Before I jump into this review, I must confess that I’ve had this book for a while now. It was sent to me by the absolutely delightful Ishara Deen, but due to health battles and other circumstances, I haven’t been able to pick it up until this past week. In a way, I’m happy that I waited so long because it gave me the opportunity to participate in the Ramadan Readathon with quite a phenomenal piece of literature. I want to take a moment and say that I’m extremely grateful for the opportunity to read God Smites and Other Muslim Girl Problems by Ishara Deen. It seems that most of the Islamic young adult books I’ve been reading recently have turned out to be some of the best damn books I’ve read from this genre to date. Feeling very proud, ain’t gonna lie.
God Smites and Other Muslim Girl Problems follows a female protagonist named Asiya Haque, who’s a Bengali-Canadian Muslima. One lovely day while at her volunteer job, Asiya defies her parents and goes on a small, innocent walk with her boy-crush, Michael, during her break. Her cute, little transgression through the woods takes a huge turn for the worse when the duo stumbles onto a dead body. Soon after the incident, Michael disappears without a word, complicating matters quite severely. Convinced of Michael’s innocence, Asiya embarks on a highly delinquent adventure to locate Michael, as well as to prove him to be guilt-free. Her only obstacles are a pair of super-protective parents, a rabid police officer who hates her guts, and a mysterious murderer. How hard can this be… really?
I read this book in two lengthy sittings. It was just so damn good, I didn’t want to stop reading it. One of the main reasons for this infatuation is Asiya herself. From the very beginning we get a taste of the young lady’s witty, sarcastic humour and it bewitches you very fast. Everything about her is charming as all hell. She isn’t afraid to poke fun at her intermittently exasperating situation in regards to her overly-protective and culturally conservative parents. This helps to break a lot of the tension that could arise, making everything less anxious and awkward. Unlike a lot of other YA leading ladies, Asiya is smart. Her intellect shines in the methodical way that she deals with complicated things that keep sprouting up to slap her in the face. While occasionally those very same decisions aren’t always the greatest of ideas, it never stops her from being an independent and admirable, exquisitely capable, protagonist. Damsel-in-distress never crosses your mind ever, and it’s so refreshing to see this sort of badass lady character.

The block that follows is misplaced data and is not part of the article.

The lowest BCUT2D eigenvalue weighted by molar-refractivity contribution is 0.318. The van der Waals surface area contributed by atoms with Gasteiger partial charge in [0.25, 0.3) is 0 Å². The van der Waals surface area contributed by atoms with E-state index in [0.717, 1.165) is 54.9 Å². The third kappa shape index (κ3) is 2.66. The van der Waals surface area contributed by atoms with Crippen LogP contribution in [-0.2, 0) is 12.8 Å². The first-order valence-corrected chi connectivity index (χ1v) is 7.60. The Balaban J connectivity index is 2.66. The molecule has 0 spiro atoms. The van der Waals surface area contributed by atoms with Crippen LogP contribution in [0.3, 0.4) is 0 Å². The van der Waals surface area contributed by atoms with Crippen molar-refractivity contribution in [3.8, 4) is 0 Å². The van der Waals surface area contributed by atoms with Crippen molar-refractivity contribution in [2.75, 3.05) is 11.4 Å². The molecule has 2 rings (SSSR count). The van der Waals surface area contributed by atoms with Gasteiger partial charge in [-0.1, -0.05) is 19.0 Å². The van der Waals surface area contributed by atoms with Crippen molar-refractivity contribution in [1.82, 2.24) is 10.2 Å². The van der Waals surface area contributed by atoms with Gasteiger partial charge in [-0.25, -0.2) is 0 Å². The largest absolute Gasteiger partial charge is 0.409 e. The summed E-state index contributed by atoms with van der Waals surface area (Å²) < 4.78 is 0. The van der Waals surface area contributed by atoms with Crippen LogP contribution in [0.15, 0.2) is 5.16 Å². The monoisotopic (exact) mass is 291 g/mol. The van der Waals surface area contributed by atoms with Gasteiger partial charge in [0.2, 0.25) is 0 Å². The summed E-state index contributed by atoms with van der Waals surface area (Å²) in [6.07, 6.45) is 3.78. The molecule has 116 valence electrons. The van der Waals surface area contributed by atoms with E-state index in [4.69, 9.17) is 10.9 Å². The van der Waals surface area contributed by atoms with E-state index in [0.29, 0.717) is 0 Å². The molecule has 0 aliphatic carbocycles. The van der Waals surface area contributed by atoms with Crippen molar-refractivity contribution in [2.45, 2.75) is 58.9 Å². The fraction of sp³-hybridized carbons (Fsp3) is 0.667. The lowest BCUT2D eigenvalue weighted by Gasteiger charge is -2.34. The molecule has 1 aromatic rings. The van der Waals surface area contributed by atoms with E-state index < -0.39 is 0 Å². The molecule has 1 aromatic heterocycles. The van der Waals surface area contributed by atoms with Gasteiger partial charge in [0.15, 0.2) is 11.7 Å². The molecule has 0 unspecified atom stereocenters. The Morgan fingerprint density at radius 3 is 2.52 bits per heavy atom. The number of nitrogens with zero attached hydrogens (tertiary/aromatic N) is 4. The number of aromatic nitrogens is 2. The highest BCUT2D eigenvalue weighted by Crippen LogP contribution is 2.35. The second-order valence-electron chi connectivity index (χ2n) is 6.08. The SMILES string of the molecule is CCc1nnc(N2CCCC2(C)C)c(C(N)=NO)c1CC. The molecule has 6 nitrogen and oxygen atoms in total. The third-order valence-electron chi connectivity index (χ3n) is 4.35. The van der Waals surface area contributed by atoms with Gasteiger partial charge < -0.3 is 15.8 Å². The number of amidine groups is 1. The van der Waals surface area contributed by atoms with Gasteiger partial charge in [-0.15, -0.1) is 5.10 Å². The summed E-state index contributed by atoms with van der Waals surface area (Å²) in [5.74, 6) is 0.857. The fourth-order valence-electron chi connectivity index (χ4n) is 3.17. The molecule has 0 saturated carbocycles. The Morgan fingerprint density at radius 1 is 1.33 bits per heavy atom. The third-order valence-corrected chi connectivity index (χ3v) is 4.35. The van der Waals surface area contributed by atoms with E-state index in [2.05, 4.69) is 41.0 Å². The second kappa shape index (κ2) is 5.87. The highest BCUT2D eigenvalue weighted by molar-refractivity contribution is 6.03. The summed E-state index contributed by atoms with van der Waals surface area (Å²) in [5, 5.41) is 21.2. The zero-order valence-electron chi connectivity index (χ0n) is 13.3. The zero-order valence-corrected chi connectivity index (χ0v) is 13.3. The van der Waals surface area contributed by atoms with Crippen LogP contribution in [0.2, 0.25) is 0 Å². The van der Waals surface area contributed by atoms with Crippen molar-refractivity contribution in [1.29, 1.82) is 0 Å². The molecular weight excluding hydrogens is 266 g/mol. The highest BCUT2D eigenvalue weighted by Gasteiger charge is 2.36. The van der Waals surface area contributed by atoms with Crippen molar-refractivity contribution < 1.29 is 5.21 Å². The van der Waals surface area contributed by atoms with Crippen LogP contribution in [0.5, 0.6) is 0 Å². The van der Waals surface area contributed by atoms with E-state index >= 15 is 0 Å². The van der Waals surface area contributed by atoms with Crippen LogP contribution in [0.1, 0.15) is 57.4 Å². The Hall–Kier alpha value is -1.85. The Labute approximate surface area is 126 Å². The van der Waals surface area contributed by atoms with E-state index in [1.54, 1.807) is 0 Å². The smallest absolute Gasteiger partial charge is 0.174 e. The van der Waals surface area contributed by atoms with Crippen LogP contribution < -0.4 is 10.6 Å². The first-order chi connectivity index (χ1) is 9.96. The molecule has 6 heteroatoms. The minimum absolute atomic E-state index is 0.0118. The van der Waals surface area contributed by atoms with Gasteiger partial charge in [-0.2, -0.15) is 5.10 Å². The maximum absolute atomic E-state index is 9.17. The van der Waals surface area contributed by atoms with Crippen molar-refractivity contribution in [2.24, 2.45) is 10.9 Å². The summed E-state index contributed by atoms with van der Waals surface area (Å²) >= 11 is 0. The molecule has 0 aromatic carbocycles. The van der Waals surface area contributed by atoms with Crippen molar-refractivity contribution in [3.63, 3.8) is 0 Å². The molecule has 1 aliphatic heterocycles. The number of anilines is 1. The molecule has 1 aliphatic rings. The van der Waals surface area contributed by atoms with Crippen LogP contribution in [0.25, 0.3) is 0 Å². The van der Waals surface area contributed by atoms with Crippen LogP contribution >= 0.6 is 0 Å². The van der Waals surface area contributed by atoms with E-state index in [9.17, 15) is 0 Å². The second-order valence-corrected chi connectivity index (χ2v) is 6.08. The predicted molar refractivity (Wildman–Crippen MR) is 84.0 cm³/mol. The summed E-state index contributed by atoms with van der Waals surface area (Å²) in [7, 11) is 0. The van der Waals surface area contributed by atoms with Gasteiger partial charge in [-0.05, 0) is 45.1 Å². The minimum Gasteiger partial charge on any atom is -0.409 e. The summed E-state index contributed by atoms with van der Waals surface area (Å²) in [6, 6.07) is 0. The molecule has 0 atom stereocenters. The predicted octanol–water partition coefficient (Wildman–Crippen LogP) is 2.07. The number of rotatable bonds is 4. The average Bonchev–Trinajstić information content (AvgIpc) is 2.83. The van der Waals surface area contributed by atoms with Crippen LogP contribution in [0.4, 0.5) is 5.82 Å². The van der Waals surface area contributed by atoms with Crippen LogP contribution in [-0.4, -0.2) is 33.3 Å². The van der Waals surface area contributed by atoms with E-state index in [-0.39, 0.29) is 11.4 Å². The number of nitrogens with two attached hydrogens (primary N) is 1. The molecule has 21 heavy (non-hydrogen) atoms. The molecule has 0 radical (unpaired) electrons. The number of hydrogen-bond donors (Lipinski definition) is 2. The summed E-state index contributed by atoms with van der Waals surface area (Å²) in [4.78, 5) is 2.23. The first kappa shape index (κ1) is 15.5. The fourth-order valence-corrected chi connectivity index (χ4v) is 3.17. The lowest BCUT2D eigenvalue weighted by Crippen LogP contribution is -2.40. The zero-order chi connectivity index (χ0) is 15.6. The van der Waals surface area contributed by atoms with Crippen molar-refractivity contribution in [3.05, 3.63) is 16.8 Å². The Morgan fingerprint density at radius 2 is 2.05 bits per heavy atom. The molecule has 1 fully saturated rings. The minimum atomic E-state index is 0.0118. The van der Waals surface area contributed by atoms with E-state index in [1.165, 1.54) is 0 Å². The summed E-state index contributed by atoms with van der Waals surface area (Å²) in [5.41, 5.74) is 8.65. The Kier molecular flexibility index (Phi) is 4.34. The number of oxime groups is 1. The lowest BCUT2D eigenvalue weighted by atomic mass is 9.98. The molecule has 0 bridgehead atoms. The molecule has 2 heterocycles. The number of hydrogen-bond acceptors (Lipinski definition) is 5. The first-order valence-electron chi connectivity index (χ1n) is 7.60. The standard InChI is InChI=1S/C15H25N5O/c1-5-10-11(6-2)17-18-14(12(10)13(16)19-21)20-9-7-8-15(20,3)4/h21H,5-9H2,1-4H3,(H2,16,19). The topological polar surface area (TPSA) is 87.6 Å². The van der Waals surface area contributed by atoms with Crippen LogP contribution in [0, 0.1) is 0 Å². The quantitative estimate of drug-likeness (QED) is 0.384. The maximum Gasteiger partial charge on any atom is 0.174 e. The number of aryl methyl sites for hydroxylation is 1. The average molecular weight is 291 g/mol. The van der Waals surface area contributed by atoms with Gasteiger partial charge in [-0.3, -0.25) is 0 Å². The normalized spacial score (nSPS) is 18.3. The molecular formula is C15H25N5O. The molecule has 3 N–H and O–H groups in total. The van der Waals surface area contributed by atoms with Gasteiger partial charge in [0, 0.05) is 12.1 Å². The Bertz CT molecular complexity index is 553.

Some other facets that make Asiya so amazing include her capacity for compassion. Understanding that people can make mistakes and learn from said mistakes, helps in connecting Asiya to the reader in an intimately empathetic way. The capacity to recognise that humans are flawed creatures, while still maintaining an intelligent perspective about it, is something that’s rarely portrayed in young adult via such an accessible means. Most of the time it comes off terribly forced, or is repeatedly reiterated. Yet in this novel, it’s something that’s implied by the power of storytelling.
Asiya’s chit-chats with God gave me so much life, and I think they are some of the most relatable aspects of the novel (at least for me). Frequently laced with humour that’s clever, you really can’t help but chuckle along, especially if you’re someone who’s spoken to God when you’ve been in a bind. But I think non-religious folks will also appreciate these scenarios simply for the fact that they are candid and realistic. Super religious superlatives never touch her tongue. She’s just a gal talking to a higher authority for advice and safekeeping, which falls apart more often than not.